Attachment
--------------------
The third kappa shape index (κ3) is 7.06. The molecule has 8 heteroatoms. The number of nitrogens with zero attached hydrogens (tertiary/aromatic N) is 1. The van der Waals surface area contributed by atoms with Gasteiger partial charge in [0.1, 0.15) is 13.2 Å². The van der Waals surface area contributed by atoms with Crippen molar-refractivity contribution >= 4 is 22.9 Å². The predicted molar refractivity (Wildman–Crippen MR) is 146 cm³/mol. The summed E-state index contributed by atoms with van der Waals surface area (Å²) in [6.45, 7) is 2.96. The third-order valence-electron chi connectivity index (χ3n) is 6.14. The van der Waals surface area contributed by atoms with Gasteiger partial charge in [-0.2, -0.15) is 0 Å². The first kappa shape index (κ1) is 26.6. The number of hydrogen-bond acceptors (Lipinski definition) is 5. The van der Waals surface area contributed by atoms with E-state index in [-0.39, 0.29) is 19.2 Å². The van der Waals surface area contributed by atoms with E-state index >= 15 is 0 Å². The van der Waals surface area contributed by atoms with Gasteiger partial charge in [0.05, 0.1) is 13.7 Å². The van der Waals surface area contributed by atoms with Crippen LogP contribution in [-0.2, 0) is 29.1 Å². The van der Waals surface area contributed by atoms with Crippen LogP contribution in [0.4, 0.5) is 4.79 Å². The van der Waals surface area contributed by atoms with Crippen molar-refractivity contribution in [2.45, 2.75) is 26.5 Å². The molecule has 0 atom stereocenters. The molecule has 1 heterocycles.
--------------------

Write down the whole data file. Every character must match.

The third kappa shape index (κ3) is 7.06. The molecule has 8 heteroatoms. The number of nitrogens with zero attached hydrogens (tertiary/aromatic N) is 1. The van der Waals surface area contributed by atoms with Gasteiger partial charge in [0.1, 0.15) is 13.2 Å². The van der Waals surface area contributed by atoms with Crippen molar-refractivity contribution >= 4 is 22.9 Å². The predicted molar refractivity (Wildman–Crippen MR) is 146 cm³/mol. The summed E-state index contributed by atoms with van der Waals surface area (Å²) in [6.45, 7) is 2.96. The third-order valence-electron chi connectivity index (χ3n) is 6.14. The van der Waals surface area contributed by atoms with Gasteiger partial charge in [-0.2, -0.15) is 0 Å². The first kappa shape index (κ1) is 26.6. The number of hydrogen-bond acceptors (Lipinski definition) is 5. The van der Waals surface area contributed by atoms with E-state index in [-0.39, 0.29) is 19.2 Å². The van der Waals surface area contributed by atoms with E-state index >= 15 is 0 Å². The van der Waals surface area contributed by atoms with Gasteiger partial charge in [0.05, 0.1) is 13.7 Å². The van der Waals surface area contributed by atoms with Crippen LogP contribution in [-0.2, 0) is 29.1 Å². The van der Waals surface area contributed by atoms with Crippen LogP contribution in [0.4, 0.5) is 4.79 Å². The van der Waals surface area contributed by atoms with Crippen molar-refractivity contribution in [2.45, 2.75) is 26.5 Å². The molecule has 0 atom stereocenters. The molecule has 1 heterocycles.